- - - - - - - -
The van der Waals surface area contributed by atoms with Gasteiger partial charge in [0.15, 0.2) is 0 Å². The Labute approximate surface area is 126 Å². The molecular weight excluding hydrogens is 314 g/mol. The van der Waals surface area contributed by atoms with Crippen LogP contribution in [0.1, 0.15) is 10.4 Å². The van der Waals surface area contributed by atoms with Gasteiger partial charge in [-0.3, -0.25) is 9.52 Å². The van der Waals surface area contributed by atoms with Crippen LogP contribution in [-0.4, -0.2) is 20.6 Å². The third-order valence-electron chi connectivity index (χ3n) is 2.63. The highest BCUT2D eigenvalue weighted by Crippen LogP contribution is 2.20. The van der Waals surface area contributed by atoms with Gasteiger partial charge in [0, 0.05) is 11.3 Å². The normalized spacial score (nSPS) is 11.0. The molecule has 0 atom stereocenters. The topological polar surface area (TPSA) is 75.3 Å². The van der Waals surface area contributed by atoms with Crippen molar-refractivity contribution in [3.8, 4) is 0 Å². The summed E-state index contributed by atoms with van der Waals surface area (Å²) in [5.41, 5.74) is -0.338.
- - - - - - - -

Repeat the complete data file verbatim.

The van der Waals surface area contributed by atoms with Gasteiger partial charge in [0.15, 0.2) is 0 Å². The Labute approximate surface area is 126 Å². The molecular weight excluding hydrogens is 314 g/mol. The van der Waals surface area contributed by atoms with Crippen LogP contribution in [0.1, 0.15) is 10.4 Å². The van der Waals surface area contributed by atoms with Gasteiger partial charge in [-0.3, -0.25) is 9.52 Å². The van der Waals surface area contributed by atoms with Crippen LogP contribution in [-0.4, -0.2) is 20.6 Å². The third-order valence-electron chi connectivity index (χ3n) is 2.63. The highest BCUT2D eigenvalue weighted by Crippen LogP contribution is 2.20. The van der Waals surface area contributed by atoms with Gasteiger partial charge in [0, 0.05) is 11.3 Å². The normalized spacial score (nSPS) is 11.0. The molecule has 0 atom stereocenters. The topological polar surface area (TPSA) is 75.3 Å². The van der Waals surface area contributed by atoms with Crippen molar-refractivity contribution in [3.8, 4) is 0 Å². The summed E-state index contributed by atoms with van der Waals surface area (Å²) in [5.41, 5.74) is -0.338.